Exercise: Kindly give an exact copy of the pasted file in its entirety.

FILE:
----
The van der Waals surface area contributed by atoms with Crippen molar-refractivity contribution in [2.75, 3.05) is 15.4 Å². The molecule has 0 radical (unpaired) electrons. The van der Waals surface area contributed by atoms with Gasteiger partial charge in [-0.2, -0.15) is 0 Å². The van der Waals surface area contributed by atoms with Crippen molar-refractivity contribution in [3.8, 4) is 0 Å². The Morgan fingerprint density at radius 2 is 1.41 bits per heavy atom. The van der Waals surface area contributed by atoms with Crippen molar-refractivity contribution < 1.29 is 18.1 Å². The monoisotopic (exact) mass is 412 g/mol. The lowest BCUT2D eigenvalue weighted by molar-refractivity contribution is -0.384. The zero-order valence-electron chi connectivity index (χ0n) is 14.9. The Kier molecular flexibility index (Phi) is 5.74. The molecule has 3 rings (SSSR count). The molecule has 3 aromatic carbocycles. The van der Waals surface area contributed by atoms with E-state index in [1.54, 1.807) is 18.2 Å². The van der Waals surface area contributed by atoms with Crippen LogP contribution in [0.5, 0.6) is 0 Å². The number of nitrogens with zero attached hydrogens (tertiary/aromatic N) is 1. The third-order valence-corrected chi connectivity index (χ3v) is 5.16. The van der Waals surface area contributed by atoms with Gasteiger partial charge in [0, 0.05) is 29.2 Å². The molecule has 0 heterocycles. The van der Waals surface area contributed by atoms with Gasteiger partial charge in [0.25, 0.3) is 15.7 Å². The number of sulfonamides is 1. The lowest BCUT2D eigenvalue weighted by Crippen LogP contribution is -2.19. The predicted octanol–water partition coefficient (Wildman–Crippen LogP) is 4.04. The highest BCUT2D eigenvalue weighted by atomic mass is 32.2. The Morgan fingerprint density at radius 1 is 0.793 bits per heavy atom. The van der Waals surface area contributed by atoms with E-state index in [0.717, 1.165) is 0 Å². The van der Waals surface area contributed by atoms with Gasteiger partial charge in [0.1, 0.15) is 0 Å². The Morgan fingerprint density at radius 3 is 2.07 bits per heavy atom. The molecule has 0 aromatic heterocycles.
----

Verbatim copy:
The van der Waals surface area contributed by atoms with Crippen molar-refractivity contribution in [2.75, 3.05) is 15.4 Å². The molecule has 0 radical (unpaired) electrons. The van der Waals surface area contributed by atoms with Gasteiger partial charge in [-0.2, -0.15) is 0 Å². The van der Waals surface area contributed by atoms with Crippen molar-refractivity contribution in [3.8, 4) is 0 Å². The Morgan fingerprint density at radius 2 is 1.41 bits per heavy atom. The van der Waals surface area contributed by atoms with Crippen molar-refractivity contribution < 1.29 is 18.1 Å². The monoisotopic (exact) mass is 412 g/mol. The lowest BCUT2D eigenvalue weighted by molar-refractivity contribution is -0.384. The zero-order valence-electron chi connectivity index (χ0n) is 14.9. The Kier molecular flexibility index (Phi) is 5.74. The molecule has 3 rings (SSSR count). The molecule has 3 aromatic carbocycles. The van der Waals surface area contributed by atoms with E-state index in [1.54, 1.807) is 18.2 Å². The van der Waals surface area contributed by atoms with Crippen LogP contribution in [0.5, 0.6) is 0 Å². The number of nitrogens with zero attached hydrogens (tertiary/aromatic N) is 1. The third-order valence-corrected chi connectivity index (χ3v) is 5.16. The van der Waals surface area contributed by atoms with Gasteiger partial charge in [0, 0.05) is 29.2 Å². The molecule has 0 heterocycles. The van der Waals surface area contributed by atoms with Gasteiger partial charge in [0.25, 0.3) is 15.7 Å². The number of sulfonamides is 1. The lowest BCUT2D eigenvalue weighted by Crippen LogP contribution is -2.19. The predicted octanol–water partition coefficient (Wildman–Crippen LogP) is 4.04. The highest BCUT2D eigenvalue weighted by atomic mass is 32.2. The Morgan fingerprint density at radius 1 is 0.793 bits per heavy atom. The van der Waals surface area contributed by atoms with E-state index in [0.717, 1.165) is 0 Å². The van der Waals surface area contributed by atoms with Gasteiger partial charge in [0.1, 0.15) is 0 Å². The Morgan fingerprint density at radius 3 is 2.07 bits per heavy atom. The molecule has 0 aromatic heterocycles.